1. detoxification during a simulated torpor-arousal cycle;
  2. innate immune responses;
  3. oxidative stress differences for intra- a extra-cellular pathogens and
  4. co-exposure to stressors as an immuno-toxicological disturbance.
While the study of microorganisms reveals novel biotechnologically relevant molecules, understanding tissue responses at low temperatures may advance strategies in biomedicine.

Supported by Czech Science Foundation, grant No. 17-20286S (2017-2019)

Determination of distribution of pharmacologically active compounds and their biological degradation during wastewater treatment processes

(Andrea Palyzová)

The project is focused on the development of a technology for biodegradation of persistent pharmacologically active ingredients (APIs: diclofenac, ibuprofen, ketoprofen and sulfamethoxazole, called “emerging pollutants”) which are continuously introduced in aquatic environment through their high consumption by society. Technology is based on the application of natural bacterial isolates increasing the efficiency of the APIs biodegradation in wastewater in the course its treatment in wastewater treatment plant (WWTP). The goal of the project is to characterize existing bacterial strain capable of degradation of selected APIs, screening and testing of alternative microorganisms, characterization of the degradation processes in water and activated sludge mediated by microorganisms, monitoring of a pollutant during the treatment process and development of analytical procedures for the determination of different forms of the APIs. Newly developed technology will be tested on a pilot scale model of the WWTP. Its implementation will significantly reduce pollution of surface waters and increase the sustainability of water resources.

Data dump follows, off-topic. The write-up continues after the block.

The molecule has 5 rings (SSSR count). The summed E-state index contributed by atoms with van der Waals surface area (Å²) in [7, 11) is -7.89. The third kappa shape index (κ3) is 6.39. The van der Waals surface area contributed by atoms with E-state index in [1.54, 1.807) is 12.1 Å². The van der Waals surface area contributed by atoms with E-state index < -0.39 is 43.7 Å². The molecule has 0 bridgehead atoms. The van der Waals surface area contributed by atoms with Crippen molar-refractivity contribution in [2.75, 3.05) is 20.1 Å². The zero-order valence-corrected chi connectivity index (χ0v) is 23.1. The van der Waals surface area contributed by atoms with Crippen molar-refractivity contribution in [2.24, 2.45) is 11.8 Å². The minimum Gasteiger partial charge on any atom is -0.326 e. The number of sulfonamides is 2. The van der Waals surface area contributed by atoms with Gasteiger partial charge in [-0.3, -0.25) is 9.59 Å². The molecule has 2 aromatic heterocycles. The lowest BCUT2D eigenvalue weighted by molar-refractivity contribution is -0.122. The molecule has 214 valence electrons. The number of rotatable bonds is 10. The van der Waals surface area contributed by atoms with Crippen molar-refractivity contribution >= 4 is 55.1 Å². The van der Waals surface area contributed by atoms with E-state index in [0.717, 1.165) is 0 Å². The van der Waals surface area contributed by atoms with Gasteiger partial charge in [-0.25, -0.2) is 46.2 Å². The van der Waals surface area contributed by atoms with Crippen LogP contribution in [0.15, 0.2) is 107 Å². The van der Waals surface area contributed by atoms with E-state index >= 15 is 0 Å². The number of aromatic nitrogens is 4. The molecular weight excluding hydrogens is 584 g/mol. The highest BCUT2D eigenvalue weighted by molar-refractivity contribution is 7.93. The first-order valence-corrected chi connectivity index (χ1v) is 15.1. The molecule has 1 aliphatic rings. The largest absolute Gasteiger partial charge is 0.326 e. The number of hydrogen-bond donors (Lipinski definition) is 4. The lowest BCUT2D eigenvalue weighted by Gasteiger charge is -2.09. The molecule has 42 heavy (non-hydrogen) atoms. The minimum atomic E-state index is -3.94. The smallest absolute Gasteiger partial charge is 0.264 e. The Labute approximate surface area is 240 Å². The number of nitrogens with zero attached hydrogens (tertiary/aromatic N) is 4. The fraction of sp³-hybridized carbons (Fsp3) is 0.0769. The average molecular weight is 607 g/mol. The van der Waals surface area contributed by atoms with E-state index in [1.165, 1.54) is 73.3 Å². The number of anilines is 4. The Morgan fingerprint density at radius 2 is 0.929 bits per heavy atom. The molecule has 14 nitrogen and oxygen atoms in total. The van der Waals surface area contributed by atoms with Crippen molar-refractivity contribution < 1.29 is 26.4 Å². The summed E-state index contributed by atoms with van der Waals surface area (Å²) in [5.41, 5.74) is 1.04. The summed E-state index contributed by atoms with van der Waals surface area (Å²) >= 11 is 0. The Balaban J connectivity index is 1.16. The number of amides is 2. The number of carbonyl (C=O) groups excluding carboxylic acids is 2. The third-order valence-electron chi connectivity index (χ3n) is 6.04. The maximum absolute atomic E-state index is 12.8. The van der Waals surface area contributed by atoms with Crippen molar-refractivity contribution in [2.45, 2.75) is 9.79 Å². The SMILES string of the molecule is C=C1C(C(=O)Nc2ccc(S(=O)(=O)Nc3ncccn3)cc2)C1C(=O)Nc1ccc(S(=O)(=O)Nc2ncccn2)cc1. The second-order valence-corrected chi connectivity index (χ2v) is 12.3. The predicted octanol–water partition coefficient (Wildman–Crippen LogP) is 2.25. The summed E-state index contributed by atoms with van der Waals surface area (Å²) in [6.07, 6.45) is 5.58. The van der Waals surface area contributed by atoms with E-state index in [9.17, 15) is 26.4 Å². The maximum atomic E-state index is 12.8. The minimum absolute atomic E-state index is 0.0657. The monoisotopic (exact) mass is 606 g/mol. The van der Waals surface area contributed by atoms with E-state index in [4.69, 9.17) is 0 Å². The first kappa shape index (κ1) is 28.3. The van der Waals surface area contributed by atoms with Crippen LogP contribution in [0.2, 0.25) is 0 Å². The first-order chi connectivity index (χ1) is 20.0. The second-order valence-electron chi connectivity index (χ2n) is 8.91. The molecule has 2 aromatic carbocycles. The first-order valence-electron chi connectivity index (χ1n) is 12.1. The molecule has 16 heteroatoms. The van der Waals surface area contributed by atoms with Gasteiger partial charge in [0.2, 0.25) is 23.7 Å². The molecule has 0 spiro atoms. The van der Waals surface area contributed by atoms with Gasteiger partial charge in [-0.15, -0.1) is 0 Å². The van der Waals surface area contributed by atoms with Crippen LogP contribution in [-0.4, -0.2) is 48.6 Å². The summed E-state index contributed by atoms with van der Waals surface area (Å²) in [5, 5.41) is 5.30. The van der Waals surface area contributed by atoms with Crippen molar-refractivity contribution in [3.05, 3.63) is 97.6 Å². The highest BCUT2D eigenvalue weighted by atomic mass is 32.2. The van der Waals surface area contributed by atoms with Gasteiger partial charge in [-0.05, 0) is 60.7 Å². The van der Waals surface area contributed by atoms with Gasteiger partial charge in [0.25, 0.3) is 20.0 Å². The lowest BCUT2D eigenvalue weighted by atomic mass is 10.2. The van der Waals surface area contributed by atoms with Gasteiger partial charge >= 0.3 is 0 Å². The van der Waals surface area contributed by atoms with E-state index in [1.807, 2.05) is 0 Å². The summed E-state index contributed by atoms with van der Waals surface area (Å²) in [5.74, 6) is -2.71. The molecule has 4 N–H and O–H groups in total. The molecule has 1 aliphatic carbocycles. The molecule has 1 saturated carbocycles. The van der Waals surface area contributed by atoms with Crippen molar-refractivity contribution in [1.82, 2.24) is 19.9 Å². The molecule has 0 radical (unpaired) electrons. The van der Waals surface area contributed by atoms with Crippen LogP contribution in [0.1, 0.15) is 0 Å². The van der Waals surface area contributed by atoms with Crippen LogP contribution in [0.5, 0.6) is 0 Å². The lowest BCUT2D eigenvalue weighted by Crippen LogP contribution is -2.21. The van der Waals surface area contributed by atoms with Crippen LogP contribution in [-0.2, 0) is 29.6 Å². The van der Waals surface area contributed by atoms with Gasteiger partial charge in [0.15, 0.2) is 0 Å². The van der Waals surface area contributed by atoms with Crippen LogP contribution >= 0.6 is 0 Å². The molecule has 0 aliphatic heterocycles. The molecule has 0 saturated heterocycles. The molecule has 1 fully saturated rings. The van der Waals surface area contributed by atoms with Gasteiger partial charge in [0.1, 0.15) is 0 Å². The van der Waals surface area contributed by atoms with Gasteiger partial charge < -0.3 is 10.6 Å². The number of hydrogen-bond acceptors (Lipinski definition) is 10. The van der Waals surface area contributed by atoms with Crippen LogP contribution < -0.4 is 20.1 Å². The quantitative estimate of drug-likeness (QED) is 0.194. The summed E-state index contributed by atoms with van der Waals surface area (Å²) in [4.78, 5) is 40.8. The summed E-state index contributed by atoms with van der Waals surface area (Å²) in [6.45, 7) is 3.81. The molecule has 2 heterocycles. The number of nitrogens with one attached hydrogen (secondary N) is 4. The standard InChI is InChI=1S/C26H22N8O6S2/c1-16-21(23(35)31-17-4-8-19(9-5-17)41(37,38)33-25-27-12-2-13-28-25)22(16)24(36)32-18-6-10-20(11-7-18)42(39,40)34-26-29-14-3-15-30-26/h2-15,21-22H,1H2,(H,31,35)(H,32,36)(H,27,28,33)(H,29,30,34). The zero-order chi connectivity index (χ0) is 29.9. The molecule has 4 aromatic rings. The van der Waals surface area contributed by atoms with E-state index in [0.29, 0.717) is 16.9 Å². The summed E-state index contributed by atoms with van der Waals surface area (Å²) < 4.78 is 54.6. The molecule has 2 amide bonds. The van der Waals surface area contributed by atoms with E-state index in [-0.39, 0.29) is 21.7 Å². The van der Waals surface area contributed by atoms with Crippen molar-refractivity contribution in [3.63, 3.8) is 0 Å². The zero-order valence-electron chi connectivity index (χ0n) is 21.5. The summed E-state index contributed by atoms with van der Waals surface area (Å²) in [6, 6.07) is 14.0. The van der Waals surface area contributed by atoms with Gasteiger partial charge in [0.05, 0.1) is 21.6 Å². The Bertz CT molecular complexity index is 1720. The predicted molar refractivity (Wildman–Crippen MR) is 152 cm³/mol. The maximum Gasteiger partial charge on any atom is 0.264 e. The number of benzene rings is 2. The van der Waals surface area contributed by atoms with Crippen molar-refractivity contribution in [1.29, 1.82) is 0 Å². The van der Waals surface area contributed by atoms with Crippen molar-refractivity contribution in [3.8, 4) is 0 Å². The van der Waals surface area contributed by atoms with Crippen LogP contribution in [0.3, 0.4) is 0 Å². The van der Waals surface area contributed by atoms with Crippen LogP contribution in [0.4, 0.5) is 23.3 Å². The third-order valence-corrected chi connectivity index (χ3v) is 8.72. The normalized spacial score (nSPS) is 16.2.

Supported by the Technology Agency of the Czech Republic, EPSILON Programme, grant TH02030337 (2017-2020)

Analytical Chemistry of Mixed Microbial Infections

Cooperation with Medical Faculty, Palacký University in Olomouc, Dr. Milos Petrik

(Vladimír Havlíček)

Mixed infections represent an analytical challenge for any microbiology laboratory. In this project high mass resolution spectrometry will be used in newly developed rat experimental models as a molecular tool sensitive enough to describe and monitor mutual microbial combat in a rat model. An early disease detection and whenever possible, non-invasive analytical tools will be developed based on microbial siderophores, specific disease biomarkers, to be detected in urine of infected animals. Special attention will be paid to mixed infections in rat lungs caused by Aspergillus and Pseudomonas, common pathogens participating in cystic fibrosis or patients with chronic obstructive pulmonary disease. The biofilm formation and its decay will be monitored by light and electron microscopy. Multimodal imaging approach, supported by software development, will rely on in vivo data obtained by positron emission tomography/computed tomography. The efficiency of antibacterial/antifungal treatment will be monitored by silencing of siderophore production.

Supported by Czech Science Foundation, grant No. 19-10907S (2019-2021)